Thus when he describes Udāyin in today's verse as nīti-śāstra-jñaḥ, “knowing the rules of polity,” I think Aśvaghoṣa had in mind the kind of knowledge that today we might associate with a grinning salesman who was versed in books like Dale Carnegie's famous How to Win Friends & Influence People, with sections including Fundamental Techniques in Handling People, and Twelve Ways to Win People to Your Way of Thinking.
I note with wry amusement that way no. 2 in Twelve Ways to Win People to Your Way of Thinking is:
Show respect for the other person's opinions. Never say "You're Wrong."
Rule number one in handling comments for this blog is never show any respect for anybody's view or opinion, but always remember that all views and opinions are a priori wrong.
The truth is that, if we follow the Buddha's teaching as transmitted by Aśvaghoṣa, we are all in the business of being gradually less wrong. In which case, the whole point might be that you are wrong and I am wrong. Moreover, until such time as we really begin to understand the 3rd noble truth, it might be impossible for us not to make ourselves even wronger than we already are, by trying to be right.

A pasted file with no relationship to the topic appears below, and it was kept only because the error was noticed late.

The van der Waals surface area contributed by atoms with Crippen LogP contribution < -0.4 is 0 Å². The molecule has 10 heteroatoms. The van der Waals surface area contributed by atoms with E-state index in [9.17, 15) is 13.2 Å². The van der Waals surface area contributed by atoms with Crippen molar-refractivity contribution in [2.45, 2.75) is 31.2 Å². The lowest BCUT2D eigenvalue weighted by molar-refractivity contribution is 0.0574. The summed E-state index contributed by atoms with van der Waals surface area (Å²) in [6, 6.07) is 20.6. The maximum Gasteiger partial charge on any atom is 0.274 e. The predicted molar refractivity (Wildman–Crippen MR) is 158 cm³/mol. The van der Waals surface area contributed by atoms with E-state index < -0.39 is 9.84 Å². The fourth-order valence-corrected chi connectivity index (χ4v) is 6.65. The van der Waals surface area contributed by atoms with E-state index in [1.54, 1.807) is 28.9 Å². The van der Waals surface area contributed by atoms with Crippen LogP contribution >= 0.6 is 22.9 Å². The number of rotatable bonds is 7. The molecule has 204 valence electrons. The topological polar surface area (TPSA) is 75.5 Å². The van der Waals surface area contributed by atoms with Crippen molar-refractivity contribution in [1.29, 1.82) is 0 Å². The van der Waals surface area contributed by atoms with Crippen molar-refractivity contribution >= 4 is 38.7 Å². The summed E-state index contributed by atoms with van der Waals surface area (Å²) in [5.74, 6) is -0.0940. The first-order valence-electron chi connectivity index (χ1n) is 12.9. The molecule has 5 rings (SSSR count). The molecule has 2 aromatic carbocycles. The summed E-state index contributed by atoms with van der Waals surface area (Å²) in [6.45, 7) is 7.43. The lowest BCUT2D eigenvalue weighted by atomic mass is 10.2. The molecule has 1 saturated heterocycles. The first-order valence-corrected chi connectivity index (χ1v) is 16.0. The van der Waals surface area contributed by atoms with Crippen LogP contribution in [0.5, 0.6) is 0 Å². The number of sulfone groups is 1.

"You stand accused of the sin of trying to be right. How do you plead?"
"Guilty mi'lud. And in sentencing I would like 84,000 previous offences to be taken into consideration."
One way to win friends and influence people is to get hold, by hook or by crook, of a certificate of Dharma-transmission, set yourself up as a Zen master, conscientiously follow DC's rules, and encourage your new friends to try to sit still in the right posture. There might be no surer way to fuck up their lives.